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Guest T_Rexa

Different Experience With Separation Anxiety

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Guest T_Rexa

Hi All!

 

I haven't posted here too much but I wanted to give a brief overview of our experience with SA, because it seems a little different and I wish I had found a post like this back when we first started having issues.

 

We've had our girl, Goose, for about a year. She's about to turn 5, and came to us with a broken leg from the track. I work from home, and having never had a Grey before, I stupidly didn't take the necessary precautions right away when it came to prepping her for being on her own. Part of this was because she didn't seem to care too much about us for the first several weeks. She would intentionally spend time away from us every day (rude, lol). Also, we have a cat, so leaving her alone was slightly complicated by wanting to monitor them together at all times. Her SA manifests basically only as whining/howling. There is some panting and occasional pacing, but that's about it. I felt pretty lucky that we weren't dealing with accidents or destructive behavior. However, the howling was a big problem since we live in an apartment and this became incredibly difficult over time as my fiance and I struggled to go out together. She loved her crate, but it seemed to make zero difference with her SA. We eventually got rid of it because she never wanted to come out, it was huge, and didn't really seem to help her at all.

 

We read everything on SA and tried music, collars, plugins, clicker training, thundershirts, just waiting it out... everything. Our in/out/ignore routines that everyone recommends would work, and then very suddenly she'd be back to square one. It seemed completely random; sometimes she'd ignore us leaving, and other times she'd lose it immediately. We walk her, but were limited in our ability to wear her out completely due to her bad leg (she still can't handle super long walks). We were feeling incredibly lost until a few weeks ago when I came across a reddit comment from someone who had a similar situation (just howling while alone). This person described a routine of coming/going but reinforcing the good (quiet) behavior with pets/rewards, and coming back with a firm "no" if their Grey started to pitch a fit. This seems obvious now, but it goes against absolutely all SA advice I've read in the last year, so it kinda blew my mind. Sure enough, we've done only a small amount of training in this fashion (I'm talking only minutes at a time), and she's responding SO WELL. I just left her for an hour and a half with a recording device, and came home to find that she had only howled for about 10 seconds the entire time (she used to lose it roughly every 5 minutes). I feel like a ginormous weight has been lifted off my shoulders, and I'm so excited that I just had to come here and share it with you guys.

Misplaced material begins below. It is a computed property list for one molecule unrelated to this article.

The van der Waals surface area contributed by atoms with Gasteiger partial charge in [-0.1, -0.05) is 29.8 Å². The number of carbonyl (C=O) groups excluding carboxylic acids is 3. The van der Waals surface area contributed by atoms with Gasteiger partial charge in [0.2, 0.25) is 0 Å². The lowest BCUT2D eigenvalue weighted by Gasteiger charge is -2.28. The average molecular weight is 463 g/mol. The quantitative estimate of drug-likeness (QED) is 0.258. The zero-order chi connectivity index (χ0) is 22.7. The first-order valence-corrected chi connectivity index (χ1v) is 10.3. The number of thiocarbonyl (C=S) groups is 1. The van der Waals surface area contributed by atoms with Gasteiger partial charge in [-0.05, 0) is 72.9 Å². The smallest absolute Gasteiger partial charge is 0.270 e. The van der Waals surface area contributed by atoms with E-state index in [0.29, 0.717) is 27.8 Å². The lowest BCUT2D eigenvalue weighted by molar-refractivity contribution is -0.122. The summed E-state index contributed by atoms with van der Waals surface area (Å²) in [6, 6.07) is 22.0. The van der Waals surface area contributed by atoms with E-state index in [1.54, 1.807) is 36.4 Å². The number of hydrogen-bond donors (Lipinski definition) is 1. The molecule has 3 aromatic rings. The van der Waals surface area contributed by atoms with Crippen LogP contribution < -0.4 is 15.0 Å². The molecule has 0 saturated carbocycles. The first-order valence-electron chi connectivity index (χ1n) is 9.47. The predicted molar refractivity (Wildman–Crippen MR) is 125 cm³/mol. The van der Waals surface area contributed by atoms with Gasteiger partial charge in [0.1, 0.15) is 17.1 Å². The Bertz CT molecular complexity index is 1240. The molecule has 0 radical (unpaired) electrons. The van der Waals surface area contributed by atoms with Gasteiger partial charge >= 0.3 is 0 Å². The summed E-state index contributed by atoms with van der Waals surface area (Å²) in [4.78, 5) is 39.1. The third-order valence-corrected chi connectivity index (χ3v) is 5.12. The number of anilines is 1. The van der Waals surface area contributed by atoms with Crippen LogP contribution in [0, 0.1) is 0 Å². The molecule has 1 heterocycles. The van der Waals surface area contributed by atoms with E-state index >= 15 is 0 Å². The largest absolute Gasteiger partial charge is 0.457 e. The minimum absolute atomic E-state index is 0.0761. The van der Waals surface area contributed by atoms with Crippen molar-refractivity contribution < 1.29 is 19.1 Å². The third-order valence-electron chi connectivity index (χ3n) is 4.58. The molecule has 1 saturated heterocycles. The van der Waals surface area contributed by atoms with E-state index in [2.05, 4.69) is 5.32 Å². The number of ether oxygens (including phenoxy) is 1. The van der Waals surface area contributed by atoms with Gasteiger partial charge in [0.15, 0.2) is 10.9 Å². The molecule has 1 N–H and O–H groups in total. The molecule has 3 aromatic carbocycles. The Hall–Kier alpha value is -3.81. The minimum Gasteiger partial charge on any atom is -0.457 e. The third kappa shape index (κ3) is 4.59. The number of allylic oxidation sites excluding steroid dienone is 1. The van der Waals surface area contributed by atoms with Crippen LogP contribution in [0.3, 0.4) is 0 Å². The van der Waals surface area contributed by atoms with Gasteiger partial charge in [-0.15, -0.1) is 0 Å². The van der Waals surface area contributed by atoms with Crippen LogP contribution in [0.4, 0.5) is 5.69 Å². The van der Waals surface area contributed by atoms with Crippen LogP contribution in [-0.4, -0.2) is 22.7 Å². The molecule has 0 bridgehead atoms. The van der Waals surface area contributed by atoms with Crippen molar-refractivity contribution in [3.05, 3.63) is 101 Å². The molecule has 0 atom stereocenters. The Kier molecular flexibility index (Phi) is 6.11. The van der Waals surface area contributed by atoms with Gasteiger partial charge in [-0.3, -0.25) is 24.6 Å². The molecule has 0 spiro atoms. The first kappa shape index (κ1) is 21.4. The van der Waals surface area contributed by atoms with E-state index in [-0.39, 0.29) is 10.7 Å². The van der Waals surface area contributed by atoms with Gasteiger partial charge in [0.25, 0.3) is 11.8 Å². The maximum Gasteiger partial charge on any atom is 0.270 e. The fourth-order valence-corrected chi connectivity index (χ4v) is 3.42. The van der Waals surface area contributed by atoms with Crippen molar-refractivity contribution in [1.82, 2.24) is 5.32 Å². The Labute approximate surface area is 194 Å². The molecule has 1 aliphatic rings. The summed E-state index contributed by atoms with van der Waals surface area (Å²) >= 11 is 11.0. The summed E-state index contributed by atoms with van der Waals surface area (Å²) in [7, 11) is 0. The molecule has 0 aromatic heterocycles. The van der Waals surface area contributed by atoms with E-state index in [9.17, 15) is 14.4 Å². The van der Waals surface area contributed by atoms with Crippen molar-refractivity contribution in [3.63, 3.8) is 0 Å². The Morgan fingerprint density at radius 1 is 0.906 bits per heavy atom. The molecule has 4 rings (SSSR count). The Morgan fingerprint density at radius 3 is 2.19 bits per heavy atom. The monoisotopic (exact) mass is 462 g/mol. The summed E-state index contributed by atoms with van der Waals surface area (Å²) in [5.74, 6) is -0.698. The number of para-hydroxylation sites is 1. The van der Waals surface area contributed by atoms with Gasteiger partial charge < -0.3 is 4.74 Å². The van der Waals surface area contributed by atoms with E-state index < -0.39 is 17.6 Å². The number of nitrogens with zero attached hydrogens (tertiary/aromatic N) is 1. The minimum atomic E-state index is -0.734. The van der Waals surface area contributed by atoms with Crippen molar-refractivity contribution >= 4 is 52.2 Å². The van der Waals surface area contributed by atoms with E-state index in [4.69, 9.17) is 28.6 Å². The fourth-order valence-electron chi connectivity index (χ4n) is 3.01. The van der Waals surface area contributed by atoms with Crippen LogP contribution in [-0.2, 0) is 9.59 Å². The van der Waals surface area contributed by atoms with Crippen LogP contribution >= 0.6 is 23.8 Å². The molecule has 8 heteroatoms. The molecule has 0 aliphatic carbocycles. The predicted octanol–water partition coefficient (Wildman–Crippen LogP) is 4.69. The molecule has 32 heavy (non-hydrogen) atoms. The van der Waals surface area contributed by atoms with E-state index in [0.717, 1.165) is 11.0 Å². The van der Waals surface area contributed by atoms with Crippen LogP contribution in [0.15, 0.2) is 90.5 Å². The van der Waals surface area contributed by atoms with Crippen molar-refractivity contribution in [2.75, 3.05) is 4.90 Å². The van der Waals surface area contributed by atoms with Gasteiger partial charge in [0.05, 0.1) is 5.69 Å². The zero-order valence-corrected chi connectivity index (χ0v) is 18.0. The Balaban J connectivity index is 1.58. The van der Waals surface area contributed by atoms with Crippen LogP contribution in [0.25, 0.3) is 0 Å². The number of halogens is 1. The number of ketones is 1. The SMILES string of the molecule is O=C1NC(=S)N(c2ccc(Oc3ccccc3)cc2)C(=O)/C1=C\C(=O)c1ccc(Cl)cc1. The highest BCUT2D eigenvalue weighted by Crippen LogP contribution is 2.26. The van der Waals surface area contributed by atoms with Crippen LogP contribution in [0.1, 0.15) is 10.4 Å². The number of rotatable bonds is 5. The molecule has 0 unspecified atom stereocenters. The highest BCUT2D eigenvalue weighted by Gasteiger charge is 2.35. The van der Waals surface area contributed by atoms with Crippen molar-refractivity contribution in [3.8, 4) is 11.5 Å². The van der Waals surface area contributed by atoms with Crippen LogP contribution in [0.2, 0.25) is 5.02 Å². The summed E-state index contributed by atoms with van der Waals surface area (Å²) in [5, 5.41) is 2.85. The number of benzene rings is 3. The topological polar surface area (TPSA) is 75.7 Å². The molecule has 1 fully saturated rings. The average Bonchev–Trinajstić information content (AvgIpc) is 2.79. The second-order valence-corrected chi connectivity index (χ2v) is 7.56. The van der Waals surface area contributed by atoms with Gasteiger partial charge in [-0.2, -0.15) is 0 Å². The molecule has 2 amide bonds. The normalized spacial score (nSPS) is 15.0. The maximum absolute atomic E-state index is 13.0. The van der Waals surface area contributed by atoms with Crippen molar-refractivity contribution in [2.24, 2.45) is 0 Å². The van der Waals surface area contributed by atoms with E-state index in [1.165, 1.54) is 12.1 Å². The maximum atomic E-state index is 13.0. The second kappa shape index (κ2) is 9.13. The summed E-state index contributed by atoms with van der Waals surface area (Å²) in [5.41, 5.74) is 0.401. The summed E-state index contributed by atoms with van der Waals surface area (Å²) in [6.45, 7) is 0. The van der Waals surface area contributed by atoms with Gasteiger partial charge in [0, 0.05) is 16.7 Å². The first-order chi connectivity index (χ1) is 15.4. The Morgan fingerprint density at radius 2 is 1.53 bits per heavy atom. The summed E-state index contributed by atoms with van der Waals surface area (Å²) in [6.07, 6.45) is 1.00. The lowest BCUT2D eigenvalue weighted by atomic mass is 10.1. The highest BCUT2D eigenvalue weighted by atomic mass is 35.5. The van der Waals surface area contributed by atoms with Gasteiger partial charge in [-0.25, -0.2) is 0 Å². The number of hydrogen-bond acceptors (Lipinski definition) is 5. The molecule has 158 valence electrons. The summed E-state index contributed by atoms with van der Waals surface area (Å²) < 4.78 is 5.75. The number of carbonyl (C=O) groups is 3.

I don't want to seem preachy, because I know this doesn't apply to most people. I also don't know what it means for my dog. She's very smart so she seemed to understand right away what this training meant. Maybe this isn't true SA. She's very vocal in general, so maybe she's just been being a brat this whole time. It's hard to say for sure, but I really hope this can help someone else.

 

Cheers

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Thanks for the tip! My new girl, Lola, has a bit of S.A. This sounds like it might work for her.


Irene ~ Owned and Operated by Jenny (Jenny Rocks ~ 11/24/17) ~ JRo, Jenny from the Track

Lola (AMF Won't Forget ~ 04/29/15 -07/22/19) - My girl. I'll always love you.

Wendy (Lost Footing ~ 12/11/05 - 08/18/17) ~ Forever in our hearts. "I am yours, you are mine".

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Please, to anyone who thinks their dog may have separation anxiety, do not punish the symptoms. A dog with true separation anxiety is in a state of panic. It's a physiological and emotional response - they cannot control what's happening! Adding punishment to the equation is only likely to increase the dog's distress. If you suspect your dog has SA, seek the help of a professional to create a behavior modification plan and discuss whether the use of neutriceuticals and/or pharmaceuticals may help.